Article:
The Civil Procedure Rule Committee is wrong to consider introducing automatic costs budgeting to the Commercial Court so soon after implementation of the Jackson reforms, City litigators have said.
A CPRC consultation issued last month  said the “Admiralty and Commercial Courts’ blanket exception… may be unnecessary and inappropriate”.
However, the robust response of the City of London Law Society’s litigation committee – chaired by Clifford Chance partner Simon James and comprising lawyers from 17 other top firms – said “there is no evidence that automatic costs budgeting is either needed or wanted in commercial litigation of the sort conducted in the Commercial Court”.
It added: “Indeed, the evidence is firmly in the opposite direction.”
The newly published response said that echoing the findings of the Jackson report – which recommended the exemption – its members “have not experienced any demand from their clients for the Commercial Court to become involved in setting budgets”. It also said that costs are “already usually proportionate” in the court.
Arguing that Commercial Court clients are “well able to look after their own interests” and so do not require the court’s supervision, the committee said: “Absolute certainty of recoverable costs if successful and of costs payable if unsuccessful is not generally as significant in complex commercial cases as it may be for parties in some other types of litigation.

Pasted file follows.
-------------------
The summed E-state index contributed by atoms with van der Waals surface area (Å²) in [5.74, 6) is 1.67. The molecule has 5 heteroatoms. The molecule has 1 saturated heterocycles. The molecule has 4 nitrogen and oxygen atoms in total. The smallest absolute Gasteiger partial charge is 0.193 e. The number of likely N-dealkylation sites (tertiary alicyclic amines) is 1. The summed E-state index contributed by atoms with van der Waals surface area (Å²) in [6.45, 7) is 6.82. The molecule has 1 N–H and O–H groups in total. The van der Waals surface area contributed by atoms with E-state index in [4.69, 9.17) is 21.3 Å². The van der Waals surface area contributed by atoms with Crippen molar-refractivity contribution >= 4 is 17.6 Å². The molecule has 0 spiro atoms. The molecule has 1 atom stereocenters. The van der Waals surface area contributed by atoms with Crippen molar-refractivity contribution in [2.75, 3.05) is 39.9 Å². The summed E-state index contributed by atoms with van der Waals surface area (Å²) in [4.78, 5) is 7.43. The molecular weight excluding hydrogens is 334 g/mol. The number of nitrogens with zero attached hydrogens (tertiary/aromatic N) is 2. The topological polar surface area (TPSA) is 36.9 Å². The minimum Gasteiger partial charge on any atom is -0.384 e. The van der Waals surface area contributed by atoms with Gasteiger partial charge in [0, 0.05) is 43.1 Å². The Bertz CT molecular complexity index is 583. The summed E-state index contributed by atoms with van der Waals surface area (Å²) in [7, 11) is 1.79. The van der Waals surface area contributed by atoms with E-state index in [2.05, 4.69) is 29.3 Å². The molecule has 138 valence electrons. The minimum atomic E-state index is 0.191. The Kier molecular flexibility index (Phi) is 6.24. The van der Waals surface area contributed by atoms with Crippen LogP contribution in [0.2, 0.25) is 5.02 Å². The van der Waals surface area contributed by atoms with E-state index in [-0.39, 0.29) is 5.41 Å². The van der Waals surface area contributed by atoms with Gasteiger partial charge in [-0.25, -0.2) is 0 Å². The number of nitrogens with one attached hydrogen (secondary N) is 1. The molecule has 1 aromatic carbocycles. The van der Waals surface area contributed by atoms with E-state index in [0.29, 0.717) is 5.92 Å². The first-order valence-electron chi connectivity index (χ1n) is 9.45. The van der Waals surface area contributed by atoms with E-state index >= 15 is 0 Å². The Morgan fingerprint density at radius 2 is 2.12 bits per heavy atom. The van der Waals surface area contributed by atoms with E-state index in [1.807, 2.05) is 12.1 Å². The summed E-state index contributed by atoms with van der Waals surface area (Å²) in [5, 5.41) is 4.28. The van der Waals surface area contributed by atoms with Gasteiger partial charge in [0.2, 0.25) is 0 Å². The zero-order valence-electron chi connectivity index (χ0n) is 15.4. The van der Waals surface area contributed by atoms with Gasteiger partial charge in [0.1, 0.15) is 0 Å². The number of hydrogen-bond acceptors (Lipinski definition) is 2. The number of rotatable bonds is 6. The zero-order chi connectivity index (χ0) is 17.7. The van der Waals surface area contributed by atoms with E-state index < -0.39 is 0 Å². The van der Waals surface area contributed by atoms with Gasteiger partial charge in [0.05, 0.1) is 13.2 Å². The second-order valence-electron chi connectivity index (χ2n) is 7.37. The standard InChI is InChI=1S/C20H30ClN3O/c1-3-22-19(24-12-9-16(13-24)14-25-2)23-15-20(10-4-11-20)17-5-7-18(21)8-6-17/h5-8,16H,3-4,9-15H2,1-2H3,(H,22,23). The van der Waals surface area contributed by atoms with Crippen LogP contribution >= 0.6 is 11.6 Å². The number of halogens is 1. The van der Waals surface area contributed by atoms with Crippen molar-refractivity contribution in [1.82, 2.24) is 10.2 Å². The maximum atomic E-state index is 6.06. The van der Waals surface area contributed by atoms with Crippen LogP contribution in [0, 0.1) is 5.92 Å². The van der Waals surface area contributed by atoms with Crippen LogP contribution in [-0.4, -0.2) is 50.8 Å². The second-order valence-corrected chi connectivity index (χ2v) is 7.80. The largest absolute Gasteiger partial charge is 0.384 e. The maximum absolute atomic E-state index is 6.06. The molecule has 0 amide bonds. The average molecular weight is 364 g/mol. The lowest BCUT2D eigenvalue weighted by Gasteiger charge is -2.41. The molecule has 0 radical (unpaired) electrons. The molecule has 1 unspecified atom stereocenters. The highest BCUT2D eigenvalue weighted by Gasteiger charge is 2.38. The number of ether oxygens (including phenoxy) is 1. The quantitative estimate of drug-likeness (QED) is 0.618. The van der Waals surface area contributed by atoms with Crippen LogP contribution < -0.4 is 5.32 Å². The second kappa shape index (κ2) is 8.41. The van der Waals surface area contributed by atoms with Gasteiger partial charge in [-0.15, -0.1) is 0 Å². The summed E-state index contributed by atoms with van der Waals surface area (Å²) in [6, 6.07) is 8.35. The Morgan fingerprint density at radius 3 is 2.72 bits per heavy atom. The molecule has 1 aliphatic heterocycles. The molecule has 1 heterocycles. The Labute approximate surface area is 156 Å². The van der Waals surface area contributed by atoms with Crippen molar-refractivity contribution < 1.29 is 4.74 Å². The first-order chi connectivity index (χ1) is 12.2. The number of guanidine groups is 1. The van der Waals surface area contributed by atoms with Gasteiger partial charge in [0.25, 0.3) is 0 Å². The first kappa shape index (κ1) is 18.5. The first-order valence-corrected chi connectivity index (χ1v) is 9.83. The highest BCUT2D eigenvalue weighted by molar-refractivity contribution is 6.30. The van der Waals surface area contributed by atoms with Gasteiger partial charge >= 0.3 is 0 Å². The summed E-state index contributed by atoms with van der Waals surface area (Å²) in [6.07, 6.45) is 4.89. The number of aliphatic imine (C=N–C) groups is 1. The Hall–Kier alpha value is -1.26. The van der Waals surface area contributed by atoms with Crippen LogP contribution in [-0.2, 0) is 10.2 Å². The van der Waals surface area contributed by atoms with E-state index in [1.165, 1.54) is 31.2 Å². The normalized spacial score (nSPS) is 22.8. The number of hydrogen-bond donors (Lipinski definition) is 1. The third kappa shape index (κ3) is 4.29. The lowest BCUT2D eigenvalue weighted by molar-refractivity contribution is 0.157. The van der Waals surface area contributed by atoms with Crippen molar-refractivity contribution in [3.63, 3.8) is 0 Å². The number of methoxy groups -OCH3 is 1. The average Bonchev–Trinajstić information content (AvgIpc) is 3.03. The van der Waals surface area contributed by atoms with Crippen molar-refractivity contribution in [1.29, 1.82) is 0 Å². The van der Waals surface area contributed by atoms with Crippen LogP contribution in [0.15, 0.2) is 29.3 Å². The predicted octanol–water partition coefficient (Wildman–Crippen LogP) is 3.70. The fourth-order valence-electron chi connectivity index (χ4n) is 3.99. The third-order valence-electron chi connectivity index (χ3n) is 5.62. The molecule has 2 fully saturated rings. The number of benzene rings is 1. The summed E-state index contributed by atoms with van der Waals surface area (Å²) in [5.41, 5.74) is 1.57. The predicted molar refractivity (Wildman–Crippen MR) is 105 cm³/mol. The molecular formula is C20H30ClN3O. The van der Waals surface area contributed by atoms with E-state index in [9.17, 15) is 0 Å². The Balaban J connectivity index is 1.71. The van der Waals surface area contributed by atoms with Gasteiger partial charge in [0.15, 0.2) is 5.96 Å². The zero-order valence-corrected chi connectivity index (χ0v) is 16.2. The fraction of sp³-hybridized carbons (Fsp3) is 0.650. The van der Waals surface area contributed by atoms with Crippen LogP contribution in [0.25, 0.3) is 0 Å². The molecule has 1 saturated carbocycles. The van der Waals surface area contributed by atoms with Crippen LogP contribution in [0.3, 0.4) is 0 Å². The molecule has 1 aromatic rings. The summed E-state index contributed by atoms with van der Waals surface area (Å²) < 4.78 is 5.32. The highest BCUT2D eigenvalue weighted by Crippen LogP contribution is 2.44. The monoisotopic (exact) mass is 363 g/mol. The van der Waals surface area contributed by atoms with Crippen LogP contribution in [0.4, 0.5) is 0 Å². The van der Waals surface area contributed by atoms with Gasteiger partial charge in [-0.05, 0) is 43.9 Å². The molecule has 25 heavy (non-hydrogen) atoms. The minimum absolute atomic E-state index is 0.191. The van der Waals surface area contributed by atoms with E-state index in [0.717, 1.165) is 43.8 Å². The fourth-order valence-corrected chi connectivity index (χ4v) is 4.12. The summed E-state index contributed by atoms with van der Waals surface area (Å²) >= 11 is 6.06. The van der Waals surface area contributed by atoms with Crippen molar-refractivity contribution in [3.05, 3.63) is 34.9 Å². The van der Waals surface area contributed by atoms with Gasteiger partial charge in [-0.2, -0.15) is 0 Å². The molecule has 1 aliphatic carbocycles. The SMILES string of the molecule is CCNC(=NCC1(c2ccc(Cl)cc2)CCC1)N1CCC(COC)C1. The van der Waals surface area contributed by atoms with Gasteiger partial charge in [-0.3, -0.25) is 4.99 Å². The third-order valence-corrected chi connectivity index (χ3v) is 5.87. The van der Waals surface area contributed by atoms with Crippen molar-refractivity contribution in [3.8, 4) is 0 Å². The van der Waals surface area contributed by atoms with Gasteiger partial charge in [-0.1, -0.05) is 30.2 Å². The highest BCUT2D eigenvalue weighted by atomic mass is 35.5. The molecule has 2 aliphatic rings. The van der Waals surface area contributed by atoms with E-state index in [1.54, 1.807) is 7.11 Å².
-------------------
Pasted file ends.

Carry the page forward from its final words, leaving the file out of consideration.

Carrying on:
“With the aid of their lawyers, parties can decide how much they wish to spend on litigation, when and on what terms, and can estimate in broad terms their potential liability in costs.
“The parties may, indeed, consider it unacceptable for the court to compel them to reveal their budgets and plans to the other side because of the light the budget may shed on their tactical approach to the litigation.”
The CPRC is concerned that the absence of automatic costs budgeting in the Commercial Court could parties to prefer it over other specialist courts, but the committee said the “proper response” to this was to amend the rules for those courts.
The committee also said it was “premature to make major changes to the implementation of Sir Rupert Jackson’s report” and that there are significant practical differences between work in the Commercial Court and that in other parts of the court system that render automatic costs budgeting in the former “inappropriate”.
The difficulties of predicting at the outset what shape complex commercial litigation will take would lead to parties either submitting budgets as high as possible – “possibly in itself inflating costs” – or include an extensive list of assumptions on which the budget is based in order to ensure that there are grounds for amending it in the future.
This, and the whole costs management process, is likely to be “itself costly and time-consuming”.